The legacy of financial obligations heaped up in the good times is a problem not just for the cohesion of the eurozone but of its individual member states as well. Italy is the prime example.

There is much to envy about Italy’s economy. Its external and fiscal accounts show only modest deficits. Indeed, if interest payments are factored out, the Italian government runs a surplus – a distant prospect for the Anglo-Saxon economies. But Italy nevertheless has a problem in the scale of the financial obligations that have been contracted over time between constituent parts of its society. Its government sector is dizzyingly indebted – to the tune of 120 per cent of GDP. Its household sector, meanwhile, is a huge net creditor, with a net worth of more than four times this amount – a significant part of which is held in the form of its own government’s bonds.

These debts make Italy’s situation, and the eurozone’s, fragile – not so much for economic but for political reasons. In both cases, there is more than enough wealth to pay the debts that have been run up. The contentious question is whose share of that wealth is going to be commandeered to do so. So the markets are quite right to be spooked by an Italian election in which parties pledged to abandon Mario Monti’s carefully crafted austerity plans won an absolute majority of the popular vote. They recognise that what is at issue in Italy, and in the eurozone as a whole, is not whether there are the means to bake a cake as large as was promised – the aggregate numbers for the region as a whole indicate that European cake-baking is in relatively rude health – but who gets to eat how much of it. And they scent that Italians who voted for Beppe Grillo and Silvio Berlusconi are not content with the current answer.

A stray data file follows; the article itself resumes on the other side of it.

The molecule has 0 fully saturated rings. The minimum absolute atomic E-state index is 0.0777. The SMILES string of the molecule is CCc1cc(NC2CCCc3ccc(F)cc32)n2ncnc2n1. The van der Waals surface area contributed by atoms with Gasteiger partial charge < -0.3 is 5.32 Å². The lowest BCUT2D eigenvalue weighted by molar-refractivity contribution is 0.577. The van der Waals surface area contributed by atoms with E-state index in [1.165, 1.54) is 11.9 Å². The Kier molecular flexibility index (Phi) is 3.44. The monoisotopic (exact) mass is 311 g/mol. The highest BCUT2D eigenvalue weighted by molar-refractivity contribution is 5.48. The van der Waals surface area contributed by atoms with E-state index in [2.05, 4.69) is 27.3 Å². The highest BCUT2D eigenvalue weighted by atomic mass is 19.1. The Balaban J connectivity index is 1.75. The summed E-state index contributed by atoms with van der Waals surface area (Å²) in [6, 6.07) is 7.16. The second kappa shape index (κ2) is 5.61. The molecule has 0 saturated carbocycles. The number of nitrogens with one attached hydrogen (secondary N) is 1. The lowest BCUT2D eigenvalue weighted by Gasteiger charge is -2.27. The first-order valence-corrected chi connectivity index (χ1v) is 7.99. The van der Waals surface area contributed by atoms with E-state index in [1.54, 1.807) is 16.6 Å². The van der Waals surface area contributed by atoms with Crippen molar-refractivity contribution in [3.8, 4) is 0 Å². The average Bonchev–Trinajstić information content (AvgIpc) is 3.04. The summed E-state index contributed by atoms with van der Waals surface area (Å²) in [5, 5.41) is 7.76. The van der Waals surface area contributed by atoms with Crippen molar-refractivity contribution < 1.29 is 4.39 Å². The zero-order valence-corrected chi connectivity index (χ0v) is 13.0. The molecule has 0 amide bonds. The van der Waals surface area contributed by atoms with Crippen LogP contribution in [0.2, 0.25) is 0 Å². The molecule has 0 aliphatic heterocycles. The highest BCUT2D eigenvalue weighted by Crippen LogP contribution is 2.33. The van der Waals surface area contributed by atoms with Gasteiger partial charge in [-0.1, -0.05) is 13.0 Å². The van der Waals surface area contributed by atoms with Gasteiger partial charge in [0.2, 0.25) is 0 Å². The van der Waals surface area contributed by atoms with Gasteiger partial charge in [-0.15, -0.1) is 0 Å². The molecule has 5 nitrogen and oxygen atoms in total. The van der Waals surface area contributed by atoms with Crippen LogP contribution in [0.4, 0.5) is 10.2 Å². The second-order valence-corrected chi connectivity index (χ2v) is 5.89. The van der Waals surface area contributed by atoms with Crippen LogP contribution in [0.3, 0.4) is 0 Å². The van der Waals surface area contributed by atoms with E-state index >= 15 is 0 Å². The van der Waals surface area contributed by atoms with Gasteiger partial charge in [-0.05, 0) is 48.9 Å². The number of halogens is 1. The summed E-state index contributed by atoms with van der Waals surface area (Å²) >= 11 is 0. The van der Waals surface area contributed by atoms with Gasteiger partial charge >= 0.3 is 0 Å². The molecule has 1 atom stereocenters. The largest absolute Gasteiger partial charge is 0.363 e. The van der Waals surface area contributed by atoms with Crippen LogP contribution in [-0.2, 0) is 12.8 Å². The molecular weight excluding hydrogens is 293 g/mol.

Conservative opinion insists that the only credible way out of Europe’s debt crisis is for governments to drive through structural reforms to increase productivity and so generate more to go round in the future. Those who suggests otherwise are, as another German newspaper put it this past week, “radical forces and populists, with irresponsible promises and no regard for consequences”.

The truth is the opposite. Structural reform and higher growth would be welcome. Yet Italy’s dilemma, like the eurozone’s, is not over productivity so much as the distribution of wealth. The question is not how the eurozone can generate enough wealth to pay its debts: taken as a whole, it already does. It is who should pay and how much.

Last month’s Italian election showed that the electorate does not think Monti’s orthodox answer to that question is fair. Politicians who come up with workable alternatives should not be reviled as irresponsible populists with no regard for consequences. They should be hailed as the only hope there is. As Keynes wrote in 1923, “The absolutists of contract . . . are the real parents of revolution.”

Felix Martin is a macroeconomist and bond investor

Macroeconomist, bond trader and author of Money